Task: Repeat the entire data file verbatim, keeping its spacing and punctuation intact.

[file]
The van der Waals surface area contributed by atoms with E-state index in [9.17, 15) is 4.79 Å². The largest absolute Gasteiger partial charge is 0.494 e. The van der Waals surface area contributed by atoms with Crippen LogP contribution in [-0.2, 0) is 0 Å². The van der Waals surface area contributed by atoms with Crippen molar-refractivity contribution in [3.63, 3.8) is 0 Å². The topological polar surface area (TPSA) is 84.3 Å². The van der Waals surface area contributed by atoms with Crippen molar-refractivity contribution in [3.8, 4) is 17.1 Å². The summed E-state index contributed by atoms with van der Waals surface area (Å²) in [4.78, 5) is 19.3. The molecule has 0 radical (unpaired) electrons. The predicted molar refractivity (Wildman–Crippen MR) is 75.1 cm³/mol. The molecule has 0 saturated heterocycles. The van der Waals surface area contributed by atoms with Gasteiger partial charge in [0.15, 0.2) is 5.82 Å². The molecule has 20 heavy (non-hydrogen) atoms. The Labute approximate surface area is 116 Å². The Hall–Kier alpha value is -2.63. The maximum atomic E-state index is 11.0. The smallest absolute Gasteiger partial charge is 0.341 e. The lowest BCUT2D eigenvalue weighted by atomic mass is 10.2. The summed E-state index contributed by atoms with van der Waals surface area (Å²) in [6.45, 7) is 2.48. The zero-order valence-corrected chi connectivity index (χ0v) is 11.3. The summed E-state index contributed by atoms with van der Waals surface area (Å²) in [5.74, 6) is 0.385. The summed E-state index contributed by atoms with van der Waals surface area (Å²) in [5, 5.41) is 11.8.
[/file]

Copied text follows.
The van der Waals surface area contributed by atoms with E-state index in [9.17, 15) is 4.79 Å². The largest absolute Gasteiger partial charge is 0.494 e. The van der Waals surface area contributed by atoms with Crippen LogP contribution in [-0.2, 0) is 0 Å². The van der Waals surface area contributed by atoms with Crippen molar-refractivity contribution in [3.63, 3.8) is 0 Å². The topological polar surface area (TPSA) is 84.3 Å². The van der Waals surface area contributed by atoms with Crippen molar-refractivity contribution in [3.8, 4) is 17.1 Å². The summed E-state index contributed by atoms with van der Waals surface area (Å²) in [4.78, 5) is 19.3. The molecule has 0 radical (unpaired) electrons. The predicted molar refractivity (Wildman–Crippen MR) is 75.1 cm³/mol. The molecule has 0 saturated heterocycles. The van der Waals surface area contributed by atoms with Gasteiger partial charge in [0.15, 0.2) is 5.82 Å². The molecule has 20 heavy (non-hydrogen) atoms. The Labute approximate surface area is 116 Å². The Hall–Kier alpha value is -2.63. The maximum atomic E-state index is 11.0. The smallest absolute Gasteiger partial charge is 0.341 e. The lowest BCUT2D eigenvalue weighted by atomic mass is 10.2. The summed E-state index contributed by atoms with van der Waals surface area (Å²) in [6.45, 7) is 2.48. The zero-order valence-corrected chi connectivity index (χ0v) is 11.3. The summed E-state index contributed by atoms with van der Waals surface area (Å²) in [5.74, 6) is 0.385. The summed E-state index contributed by atoms with van der Waals surface area (Å²) in [5, 5.41) is 11.8.